Why Subaru sponsors events that have nothing to do with cars

Why Subaru sponsors events that have nothing to do with cars

More than 2,100 swimmers clad in black wetsuits were churning up Alta Lake on the first leg of the 2013 Subaru Whistler Ironman. The sun was still struggling to burn off the morning chill, and from a vantage point on a boat in the centre of the lake, you could see steam rising from the swimmers. They looked like seals.

Divided into two groups, the professionals headed out first. These were the elites; roughly 40 who do this for a living, full-time, around the world. The rest? The rest could be anyone who dedicated to the training and accepted the discipline. Every age, size, shape and personality type.

Swimming 3.8 kilometres in Alta Lake on that morning had nothing to do with Subaru.

As the clock ticked close to the first hour mark, the pros were running up the beach. Tugging on the shoulders of their wetsuits as they headed in, dozens of volunteers in ubiquitous light blue t-shirts extended gloved hands, yelling at them. These people are called strippers; they were there to get those wetsuits off so the swimmers could transform into cyclists. The removal of the neoprene revealed another layer of skin-tight spandex. This is how the day would be: metamorphoses at each stage, some more graceful than others.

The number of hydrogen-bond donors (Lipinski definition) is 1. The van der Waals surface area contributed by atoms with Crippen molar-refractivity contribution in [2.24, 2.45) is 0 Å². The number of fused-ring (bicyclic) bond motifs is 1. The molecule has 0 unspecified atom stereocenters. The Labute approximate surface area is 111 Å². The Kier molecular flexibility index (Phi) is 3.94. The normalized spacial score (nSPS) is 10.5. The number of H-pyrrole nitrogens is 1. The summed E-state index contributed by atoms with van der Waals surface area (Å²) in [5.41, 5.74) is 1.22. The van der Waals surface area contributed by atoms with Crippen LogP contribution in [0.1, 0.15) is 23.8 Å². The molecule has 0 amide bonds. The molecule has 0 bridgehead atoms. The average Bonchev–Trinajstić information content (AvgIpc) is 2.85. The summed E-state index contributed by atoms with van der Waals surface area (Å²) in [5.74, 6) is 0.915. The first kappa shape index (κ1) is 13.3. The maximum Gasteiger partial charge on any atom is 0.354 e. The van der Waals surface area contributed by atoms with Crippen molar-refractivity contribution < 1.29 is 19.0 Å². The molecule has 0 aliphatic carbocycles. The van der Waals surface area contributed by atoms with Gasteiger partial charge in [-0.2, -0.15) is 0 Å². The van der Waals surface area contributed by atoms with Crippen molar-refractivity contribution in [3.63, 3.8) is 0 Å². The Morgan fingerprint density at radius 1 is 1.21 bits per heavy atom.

The leaders had been on their bikes for nearly an hour and a half – they would complete the cycle course in less than five hours – by the time the clock officially ran out for this first phase. Anyone still in the water would be fished out, their Ironman contest over.

The reward for making the cut? A 180-kilometre bike course through the lung-busting grades on the Sea-to-Sky Highway in and around Whistler. It was the event’s debut here, and the number of those blue-shirted volunteers rivalled the number of entrants. They needed them; there would be no way to pull off a contest of this size without them.

As the athletes peeled free of their wetsuits and took to the bikes, the lead started to lengthen. Spectators began to get glimpses of what an Ironman is about: a highly individual sport where you compete not with the person beside you, but the person within you.